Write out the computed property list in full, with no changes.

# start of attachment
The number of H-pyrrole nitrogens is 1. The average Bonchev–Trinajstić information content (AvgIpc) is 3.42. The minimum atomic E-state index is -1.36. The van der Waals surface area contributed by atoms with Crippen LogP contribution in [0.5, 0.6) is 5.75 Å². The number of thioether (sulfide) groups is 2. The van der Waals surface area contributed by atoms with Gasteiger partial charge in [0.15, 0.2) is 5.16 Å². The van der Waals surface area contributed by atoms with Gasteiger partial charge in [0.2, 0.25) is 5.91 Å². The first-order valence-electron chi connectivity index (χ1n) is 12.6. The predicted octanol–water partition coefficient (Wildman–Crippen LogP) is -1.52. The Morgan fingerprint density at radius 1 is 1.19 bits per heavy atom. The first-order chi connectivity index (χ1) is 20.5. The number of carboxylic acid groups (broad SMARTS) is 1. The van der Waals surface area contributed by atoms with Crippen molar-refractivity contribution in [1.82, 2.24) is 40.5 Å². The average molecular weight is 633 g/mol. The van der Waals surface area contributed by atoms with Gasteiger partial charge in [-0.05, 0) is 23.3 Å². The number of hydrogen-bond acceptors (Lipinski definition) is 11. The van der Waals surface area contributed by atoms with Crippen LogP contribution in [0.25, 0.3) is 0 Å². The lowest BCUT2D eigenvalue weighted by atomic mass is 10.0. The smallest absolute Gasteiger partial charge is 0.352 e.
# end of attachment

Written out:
The number of H-pyrrole nitrogens is 1. The average Bonchev–Trinajstić information content (AvgIpc) is 3.42. The minimum atomic E-state index is -1.36. The van der Waals surface area contributed by atoms with Crippen LogP contribution in [0.5, 0.6) is 5.75 Å². The number of thioether (sulfide) groups is 2. The van der Waals surface area contributed by atoms with Gasteiger partial charge in [0.15, 0.2) is 5.16 Å². The van der Waals surface area contributed by atoms with Gasteiger partial charge in [0.2, 0.25) is 5.91 Å². The first-order valence-electron chi connectivity index (χ1n) is 12.6. The predicted octanol–water partition coefficient (Wildman–Crippen LogP) is -1.52. The Morgan fingerprint density at radius 1 is 1.19 bits per heavy atom. The first-order chi connectivity index (χ1) is 20.5. The number of carboxylic acid groups (broad SMARTS) is 1. The van der Waals surface area contributed by atoms with Crippen molar-refractivity contribution in [1.82, 2.24) is 40.5 Å². The average molecular weight is 633 g/mol. The van der Waals surface area contributed by atoms with Gasteiger partial charge in [-0.05, 0) is 23.3 Å². The number of hydrogen-bond acceptors (Lipinski definition) is 11. The van der Waals surface area contributed by atoms with Crippen LogP contribution in [0.25, 0.3) is 0 Å². The lowest BCUT2D eigenvalue weighted by atomic mass is 10.0. The smallest absolute Gasteiger partial charge is 0.352 e.